Alcoholic beverage made by the fermentation of cereals; traditionally barley, but also maize, rice, and sorghum. The first step is the malting of barley: it is allowed to sprout, when the enzyme amylase hydrolyses some of the starch to dextrins and maltose. The sprouted (malted) barley is dried, then extracted with hot water (the process of mashing) to produce wort. After the addition of hops for flavour, the wort is allowed to ferment. Two types of yeast are used in brewing: top-fermenting yeasts, which float on the surface of the wort, and bottom or deep fermenters. Most traditional British beers (ale, bitter, stout, and porter) are brewed with top-fermenting yeasts. See also barley wine.
UK beers, brown ale, and stout: around 3% alcohol by volume, 2–4% carbohydrate, 75–110 kcal (315–460 kJ) per 300 mL (half pint). Strong ale is 6.6% alcohol, 6% carbohydrate, 210 kcal (880 kJ) per 300 mL (half pint). Ale is a light-coloured beer, relatively high in alcohol content, and moderately heavily hopped. Bitter beers are darker and contain more hops. Porter and stout are almost black in colour; they are made from wort containing some partly charred malt; milk stout is made from wort containing added lactose. Porter was first brewed in London in 1722, as a low cost beer for market porters.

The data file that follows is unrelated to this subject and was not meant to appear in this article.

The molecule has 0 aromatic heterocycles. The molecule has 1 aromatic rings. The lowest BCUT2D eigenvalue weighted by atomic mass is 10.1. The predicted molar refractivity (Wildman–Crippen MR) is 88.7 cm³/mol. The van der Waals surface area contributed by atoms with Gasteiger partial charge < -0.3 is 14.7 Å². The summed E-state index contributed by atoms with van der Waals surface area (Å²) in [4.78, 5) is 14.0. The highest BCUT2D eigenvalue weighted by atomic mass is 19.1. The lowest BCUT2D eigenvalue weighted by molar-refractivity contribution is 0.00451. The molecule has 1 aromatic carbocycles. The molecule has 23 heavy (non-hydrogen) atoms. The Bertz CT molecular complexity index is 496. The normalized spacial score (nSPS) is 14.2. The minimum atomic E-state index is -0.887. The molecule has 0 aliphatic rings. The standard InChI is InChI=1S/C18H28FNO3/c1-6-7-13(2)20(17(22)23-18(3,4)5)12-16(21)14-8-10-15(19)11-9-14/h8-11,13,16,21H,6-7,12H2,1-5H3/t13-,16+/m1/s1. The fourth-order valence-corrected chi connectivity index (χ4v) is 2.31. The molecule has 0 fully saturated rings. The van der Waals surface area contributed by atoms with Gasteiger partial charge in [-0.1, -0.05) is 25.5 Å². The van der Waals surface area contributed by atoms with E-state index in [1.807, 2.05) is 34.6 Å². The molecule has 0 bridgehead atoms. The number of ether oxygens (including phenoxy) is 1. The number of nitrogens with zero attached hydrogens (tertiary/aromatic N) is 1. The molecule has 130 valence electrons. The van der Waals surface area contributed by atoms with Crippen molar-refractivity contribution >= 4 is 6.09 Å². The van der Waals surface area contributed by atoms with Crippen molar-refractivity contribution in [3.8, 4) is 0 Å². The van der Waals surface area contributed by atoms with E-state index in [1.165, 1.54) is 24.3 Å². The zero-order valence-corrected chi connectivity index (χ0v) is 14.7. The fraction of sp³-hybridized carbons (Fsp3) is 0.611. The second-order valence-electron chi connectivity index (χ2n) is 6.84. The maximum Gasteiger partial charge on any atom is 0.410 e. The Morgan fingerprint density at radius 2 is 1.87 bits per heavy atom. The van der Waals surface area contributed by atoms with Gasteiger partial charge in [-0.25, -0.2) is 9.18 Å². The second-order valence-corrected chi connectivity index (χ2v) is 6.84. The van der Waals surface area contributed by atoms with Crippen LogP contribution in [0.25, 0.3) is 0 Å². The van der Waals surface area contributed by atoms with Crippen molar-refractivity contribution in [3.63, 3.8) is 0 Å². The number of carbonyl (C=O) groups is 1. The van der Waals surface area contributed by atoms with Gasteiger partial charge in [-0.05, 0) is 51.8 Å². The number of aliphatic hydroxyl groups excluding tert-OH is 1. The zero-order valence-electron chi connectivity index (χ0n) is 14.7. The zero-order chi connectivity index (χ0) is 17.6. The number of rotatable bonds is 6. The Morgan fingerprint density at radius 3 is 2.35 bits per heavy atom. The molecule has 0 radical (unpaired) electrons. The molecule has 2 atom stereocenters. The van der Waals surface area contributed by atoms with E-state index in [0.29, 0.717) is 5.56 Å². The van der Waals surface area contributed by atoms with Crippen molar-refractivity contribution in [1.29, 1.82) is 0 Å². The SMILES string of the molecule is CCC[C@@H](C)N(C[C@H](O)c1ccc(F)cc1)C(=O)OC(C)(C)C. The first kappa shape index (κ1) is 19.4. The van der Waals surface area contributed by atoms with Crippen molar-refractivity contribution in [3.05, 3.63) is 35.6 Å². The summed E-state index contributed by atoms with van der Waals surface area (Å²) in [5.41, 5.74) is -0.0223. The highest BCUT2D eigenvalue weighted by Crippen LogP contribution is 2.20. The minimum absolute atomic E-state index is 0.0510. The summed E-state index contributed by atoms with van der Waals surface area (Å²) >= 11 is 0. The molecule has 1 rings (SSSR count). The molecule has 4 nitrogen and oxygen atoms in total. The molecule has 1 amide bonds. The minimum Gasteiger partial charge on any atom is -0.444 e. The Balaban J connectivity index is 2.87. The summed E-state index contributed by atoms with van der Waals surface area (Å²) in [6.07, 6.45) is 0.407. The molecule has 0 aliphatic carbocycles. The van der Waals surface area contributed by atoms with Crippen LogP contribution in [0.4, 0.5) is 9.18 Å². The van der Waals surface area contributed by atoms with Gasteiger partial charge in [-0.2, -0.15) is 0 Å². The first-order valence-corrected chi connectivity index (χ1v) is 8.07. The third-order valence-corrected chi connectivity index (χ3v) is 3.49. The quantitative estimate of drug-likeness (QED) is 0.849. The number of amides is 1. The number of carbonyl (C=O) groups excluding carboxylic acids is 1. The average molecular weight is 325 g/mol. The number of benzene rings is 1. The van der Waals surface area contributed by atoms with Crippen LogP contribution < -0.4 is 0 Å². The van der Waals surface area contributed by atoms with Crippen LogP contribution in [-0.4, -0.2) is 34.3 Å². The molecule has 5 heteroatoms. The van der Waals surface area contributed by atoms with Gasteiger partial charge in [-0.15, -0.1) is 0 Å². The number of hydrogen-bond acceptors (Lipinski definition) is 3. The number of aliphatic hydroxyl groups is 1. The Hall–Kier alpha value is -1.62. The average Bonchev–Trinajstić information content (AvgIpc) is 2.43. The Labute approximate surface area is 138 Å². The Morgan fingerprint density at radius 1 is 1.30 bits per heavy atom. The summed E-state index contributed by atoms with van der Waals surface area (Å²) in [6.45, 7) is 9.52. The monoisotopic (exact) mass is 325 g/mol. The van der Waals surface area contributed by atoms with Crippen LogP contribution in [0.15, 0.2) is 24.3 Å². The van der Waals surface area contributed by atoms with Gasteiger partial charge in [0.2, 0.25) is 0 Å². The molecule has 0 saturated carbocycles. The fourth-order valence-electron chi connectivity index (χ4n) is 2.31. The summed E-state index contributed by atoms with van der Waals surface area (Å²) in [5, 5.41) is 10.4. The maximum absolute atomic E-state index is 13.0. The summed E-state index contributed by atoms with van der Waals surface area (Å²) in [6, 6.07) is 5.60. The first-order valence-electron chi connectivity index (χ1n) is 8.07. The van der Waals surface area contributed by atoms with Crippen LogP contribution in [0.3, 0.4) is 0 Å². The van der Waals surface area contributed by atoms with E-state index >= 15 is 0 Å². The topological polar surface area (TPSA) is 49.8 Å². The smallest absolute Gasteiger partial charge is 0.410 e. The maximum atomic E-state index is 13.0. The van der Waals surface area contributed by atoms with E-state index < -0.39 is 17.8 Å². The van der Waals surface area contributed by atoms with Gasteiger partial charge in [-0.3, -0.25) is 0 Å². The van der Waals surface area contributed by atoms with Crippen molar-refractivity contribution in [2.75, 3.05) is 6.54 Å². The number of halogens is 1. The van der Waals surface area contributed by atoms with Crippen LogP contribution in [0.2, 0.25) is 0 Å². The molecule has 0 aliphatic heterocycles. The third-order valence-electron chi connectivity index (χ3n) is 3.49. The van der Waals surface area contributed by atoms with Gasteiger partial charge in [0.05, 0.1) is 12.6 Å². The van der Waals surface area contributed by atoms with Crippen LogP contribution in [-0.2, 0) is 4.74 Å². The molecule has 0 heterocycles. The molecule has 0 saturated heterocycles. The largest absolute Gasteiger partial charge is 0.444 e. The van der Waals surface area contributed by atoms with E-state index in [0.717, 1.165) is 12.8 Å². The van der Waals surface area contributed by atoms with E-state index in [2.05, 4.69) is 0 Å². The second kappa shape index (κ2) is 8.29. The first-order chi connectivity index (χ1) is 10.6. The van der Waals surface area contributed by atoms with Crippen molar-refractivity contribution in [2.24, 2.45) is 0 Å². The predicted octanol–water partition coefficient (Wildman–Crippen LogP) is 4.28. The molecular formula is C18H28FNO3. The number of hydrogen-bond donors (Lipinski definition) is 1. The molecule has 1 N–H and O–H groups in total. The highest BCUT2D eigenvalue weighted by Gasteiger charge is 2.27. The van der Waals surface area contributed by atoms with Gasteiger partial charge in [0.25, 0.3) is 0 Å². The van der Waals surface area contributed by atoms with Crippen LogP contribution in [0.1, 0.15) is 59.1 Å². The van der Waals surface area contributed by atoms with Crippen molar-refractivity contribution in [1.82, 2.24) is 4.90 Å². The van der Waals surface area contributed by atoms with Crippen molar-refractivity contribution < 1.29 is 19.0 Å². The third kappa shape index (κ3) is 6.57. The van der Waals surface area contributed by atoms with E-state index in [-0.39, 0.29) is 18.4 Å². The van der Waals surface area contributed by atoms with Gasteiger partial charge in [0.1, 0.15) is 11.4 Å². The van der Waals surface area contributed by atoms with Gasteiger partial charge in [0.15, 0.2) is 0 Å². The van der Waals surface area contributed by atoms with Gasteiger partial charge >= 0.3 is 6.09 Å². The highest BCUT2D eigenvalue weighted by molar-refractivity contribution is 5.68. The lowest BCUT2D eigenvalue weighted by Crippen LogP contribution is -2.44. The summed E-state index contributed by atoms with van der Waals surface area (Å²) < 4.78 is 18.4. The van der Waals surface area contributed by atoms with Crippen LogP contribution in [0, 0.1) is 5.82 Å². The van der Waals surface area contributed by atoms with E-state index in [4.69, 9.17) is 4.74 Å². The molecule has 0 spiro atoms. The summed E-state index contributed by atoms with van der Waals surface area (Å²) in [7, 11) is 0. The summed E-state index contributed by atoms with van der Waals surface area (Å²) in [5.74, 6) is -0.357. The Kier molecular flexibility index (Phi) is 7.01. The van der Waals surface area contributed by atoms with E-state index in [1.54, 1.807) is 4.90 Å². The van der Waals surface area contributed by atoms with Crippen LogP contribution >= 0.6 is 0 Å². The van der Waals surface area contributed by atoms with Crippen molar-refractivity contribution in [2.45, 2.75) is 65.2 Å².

Lager is the traditional mainland European type of beer, sometimes called Pilsner lager or Pils, since the original lager was brewed in Pilsen in Bohemia. It is brewed by deep fermentation.
Lambic, geuze, and weisse are strong sour beers made from barley or wheat, mainly in Belgium and Germany. Krieken lambic is cherry flavoured.
Subjects: Medicine and Health — Cookery, Food, and Drink.